With his signature hat, ponytail and unassuming disposition, Eddie Adams did not necessarily look like a prolific and influential photographer. Adams documented 13 wars and completed three tours of Vietnam in five decades as a working photographer. Adams received more than 500 awards, including the World Press, New York Press, National Headliners, Sigma Delta Chi Awards, and a Pulitzer Prize.
Adams photographed a diversity of subjects from Fidel Castro to Bette Davis to Mickey Mouse. “Eddie’s genius is his talent for capturing tension in every photo, whether it be the still of a murderer or the animation of a movie star,” said Parade Chairman Walter Anderson. He was one of the most published photographers in the U.S., his work gracing the pages of newspapers and magazines such as Time, Vogue, Vanity Fair and Parade. “He is eclectic, incomparable and cantankerous. He is unyielding in the pursuit of excellence,” concludes Anderson.
It is neither the war photos nor the celebrity photos that defined what is most important about Adams’ work. Rather, the photographs that social change which Adams considered his true accomplishments. Boat of No Smiles, shot in 1979, depicting 50 Vietnamese on a 30-foot fishing boat fleeing their homeland ultimately led Congress and President Jimmy Carter to open the U.S’s doors to more than 200,000 Vietnamese refugees.
Starting in 1988, Adams conducted workshops for young photographers. Barnstorm: The Eddie Adams Workshop, sponsored by Nikon Inc., brings together 100 newcomers and 150 seasoned professionals for an exciting four days of shooting, editing, and networking.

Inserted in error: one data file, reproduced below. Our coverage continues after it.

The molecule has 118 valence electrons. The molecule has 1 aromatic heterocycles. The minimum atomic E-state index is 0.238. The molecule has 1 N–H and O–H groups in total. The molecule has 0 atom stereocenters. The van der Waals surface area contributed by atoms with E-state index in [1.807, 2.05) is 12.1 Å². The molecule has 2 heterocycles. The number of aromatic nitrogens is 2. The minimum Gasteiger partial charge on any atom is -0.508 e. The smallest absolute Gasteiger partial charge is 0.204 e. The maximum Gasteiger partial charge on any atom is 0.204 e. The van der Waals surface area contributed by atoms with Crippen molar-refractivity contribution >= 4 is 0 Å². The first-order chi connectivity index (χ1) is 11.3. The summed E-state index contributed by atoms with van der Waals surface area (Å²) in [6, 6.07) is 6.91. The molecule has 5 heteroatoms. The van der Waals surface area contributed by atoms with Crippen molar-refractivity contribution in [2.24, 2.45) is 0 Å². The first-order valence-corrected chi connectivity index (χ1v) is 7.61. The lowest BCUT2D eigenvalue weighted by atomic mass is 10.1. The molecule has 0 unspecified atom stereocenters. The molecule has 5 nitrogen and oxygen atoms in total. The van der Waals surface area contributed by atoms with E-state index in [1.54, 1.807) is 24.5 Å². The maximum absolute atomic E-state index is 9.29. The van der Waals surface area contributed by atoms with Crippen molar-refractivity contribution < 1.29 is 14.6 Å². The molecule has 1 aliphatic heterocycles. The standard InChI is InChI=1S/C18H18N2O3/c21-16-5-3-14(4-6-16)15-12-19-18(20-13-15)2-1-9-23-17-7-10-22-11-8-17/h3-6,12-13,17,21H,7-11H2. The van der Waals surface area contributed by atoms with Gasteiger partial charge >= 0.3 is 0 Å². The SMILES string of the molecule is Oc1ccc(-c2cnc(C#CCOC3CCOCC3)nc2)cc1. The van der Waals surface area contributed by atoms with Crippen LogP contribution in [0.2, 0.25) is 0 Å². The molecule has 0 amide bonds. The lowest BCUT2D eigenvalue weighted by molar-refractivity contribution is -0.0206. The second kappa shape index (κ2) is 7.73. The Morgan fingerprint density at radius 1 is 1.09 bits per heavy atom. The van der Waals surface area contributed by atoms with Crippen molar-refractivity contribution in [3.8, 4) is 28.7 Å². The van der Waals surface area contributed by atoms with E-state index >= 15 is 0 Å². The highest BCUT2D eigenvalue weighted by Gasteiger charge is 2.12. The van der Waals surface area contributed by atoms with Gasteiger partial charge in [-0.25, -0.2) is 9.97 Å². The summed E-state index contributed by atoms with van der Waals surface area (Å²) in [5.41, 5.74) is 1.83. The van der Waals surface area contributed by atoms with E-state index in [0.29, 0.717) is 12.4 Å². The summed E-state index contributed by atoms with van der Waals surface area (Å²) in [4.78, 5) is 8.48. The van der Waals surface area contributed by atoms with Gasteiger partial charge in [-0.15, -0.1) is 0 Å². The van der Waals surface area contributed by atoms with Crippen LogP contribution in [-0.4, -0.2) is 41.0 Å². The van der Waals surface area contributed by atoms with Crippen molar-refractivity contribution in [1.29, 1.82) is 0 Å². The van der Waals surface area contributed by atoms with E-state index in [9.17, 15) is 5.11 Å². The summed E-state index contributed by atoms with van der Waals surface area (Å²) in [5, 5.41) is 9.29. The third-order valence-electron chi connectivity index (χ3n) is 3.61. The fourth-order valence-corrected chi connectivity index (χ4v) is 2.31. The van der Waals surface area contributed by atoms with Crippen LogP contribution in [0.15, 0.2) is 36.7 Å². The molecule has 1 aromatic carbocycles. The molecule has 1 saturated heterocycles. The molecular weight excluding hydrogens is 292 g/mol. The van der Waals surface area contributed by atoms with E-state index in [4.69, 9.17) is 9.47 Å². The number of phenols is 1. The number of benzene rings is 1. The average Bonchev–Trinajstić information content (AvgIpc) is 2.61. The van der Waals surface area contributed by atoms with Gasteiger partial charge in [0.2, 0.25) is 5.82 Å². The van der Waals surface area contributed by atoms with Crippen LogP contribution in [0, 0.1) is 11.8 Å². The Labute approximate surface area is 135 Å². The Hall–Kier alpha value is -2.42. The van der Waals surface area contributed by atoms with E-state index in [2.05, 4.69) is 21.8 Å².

Adams began his photography career in high school as a student in Kensington, Pa., shooting weddings and other events for $20. He eventually got a job with the New Kensington Daily Dispatch. From there, he went to the Enquirer, then to the News in Battle Creek, Michigan, to the Philadelphia Evening Bulletin. In 1962, he joined the Associated Press. After a decade, Adams left the AP for Time magazine and freelance work. He rejoined the AP in 1976, where he was the first and only photographer to hold the title of special correspondent. In 1980, Adams became a Parade magazine photographer and, since 1982, was a special correspondent to Parade.
On September 19, 2004 Eddie Adams passed away in New York City, but left behind timeless images that will forever be imprinted in our minds.